Typically, a polygamous husband’s allegiance is with his first wife and their children, and the second wives are more likely to lose out eventually to first wives in such unions. Some women fight back however and many indeed achieve the ultimate goal of most polygamous wives, namely to make their husband divorce their co-wife. Polygamous marriages are very difficult to deal with in most cases. Few do manage it and in such circumstances, the wives at times are neglected or never given proper and appropriate support and end up unsatisfied (Fisher, 2007). And result in some cases is separation and divorce. The children become affected in the long run. Some physiological problems have resulted due wars and conflicts in polygamous families.
Polygamy and negative effects on wives relations
In many polygamy systems, co-wives’ rights and obligations are carefully defined and guaranteed a certain amount of equality amid the wives. The senior wife is in some cases is given special powers and privileges, distributing the world load among the co-wives, dividing all monetary rewards from the husband, and being consulted by the husband when he wants to marry another wife (Wray, 2003). In most cases, the non-senior wives feel underrated and without a family say. The seniors should also be respected by the younger wives. The competition between co-wives over husbands’ financial support can be stiff as well (Cisher, 2008).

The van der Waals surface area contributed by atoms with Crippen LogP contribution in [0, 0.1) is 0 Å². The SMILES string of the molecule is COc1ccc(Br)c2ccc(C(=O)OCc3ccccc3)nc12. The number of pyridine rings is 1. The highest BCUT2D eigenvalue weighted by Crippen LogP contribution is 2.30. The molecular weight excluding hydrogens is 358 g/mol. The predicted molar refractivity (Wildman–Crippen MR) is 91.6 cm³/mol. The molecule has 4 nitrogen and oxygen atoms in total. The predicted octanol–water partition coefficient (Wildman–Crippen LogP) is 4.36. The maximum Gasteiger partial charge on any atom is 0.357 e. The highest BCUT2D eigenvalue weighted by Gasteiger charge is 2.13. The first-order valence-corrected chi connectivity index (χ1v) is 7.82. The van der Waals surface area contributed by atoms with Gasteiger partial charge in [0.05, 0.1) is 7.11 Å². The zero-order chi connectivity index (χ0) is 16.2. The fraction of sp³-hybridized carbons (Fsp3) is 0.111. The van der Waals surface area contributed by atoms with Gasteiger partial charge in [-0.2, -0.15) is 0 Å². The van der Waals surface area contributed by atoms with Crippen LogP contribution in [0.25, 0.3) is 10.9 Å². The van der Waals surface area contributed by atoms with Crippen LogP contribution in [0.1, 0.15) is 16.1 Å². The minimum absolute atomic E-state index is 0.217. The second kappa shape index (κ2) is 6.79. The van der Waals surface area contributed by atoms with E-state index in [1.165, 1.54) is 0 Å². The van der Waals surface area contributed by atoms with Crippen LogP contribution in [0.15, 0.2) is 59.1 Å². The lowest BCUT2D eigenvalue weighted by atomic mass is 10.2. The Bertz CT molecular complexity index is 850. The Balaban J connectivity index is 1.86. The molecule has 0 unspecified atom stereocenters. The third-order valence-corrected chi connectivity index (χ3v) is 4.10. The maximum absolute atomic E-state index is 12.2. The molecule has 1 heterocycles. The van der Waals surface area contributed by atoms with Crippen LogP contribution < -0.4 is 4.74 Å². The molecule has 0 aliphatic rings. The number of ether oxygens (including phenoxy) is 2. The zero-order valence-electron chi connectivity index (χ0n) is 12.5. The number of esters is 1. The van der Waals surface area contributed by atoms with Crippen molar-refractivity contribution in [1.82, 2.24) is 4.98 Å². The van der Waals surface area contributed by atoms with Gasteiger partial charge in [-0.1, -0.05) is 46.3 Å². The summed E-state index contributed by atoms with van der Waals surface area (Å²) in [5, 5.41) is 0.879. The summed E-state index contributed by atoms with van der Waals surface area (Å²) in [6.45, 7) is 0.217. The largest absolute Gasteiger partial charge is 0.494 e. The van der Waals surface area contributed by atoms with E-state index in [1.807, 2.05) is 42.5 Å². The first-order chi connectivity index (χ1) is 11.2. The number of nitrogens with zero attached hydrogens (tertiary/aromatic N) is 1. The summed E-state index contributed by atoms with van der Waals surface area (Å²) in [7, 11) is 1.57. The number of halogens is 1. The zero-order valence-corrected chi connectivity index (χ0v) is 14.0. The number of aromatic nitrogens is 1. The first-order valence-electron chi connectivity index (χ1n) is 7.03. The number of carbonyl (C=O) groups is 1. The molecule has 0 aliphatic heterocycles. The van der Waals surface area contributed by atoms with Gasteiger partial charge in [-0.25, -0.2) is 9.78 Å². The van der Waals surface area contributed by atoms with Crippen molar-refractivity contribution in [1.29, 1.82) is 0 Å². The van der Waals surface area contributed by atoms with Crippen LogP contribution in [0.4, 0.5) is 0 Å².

Frederick 2004 states that bad feelings between wives often stemmed from economic concerns, particularly the sharing of the husband’s income, perhaps reflecting the underlying personal hostility amid co-wives. At times maintaining such diversity (due to power differences and competition) is very hard and in adverse cases, it leads to separation and conflict among the wives (Bradshaw, & Bradshaw, 2004).
Polygamy and disease spreading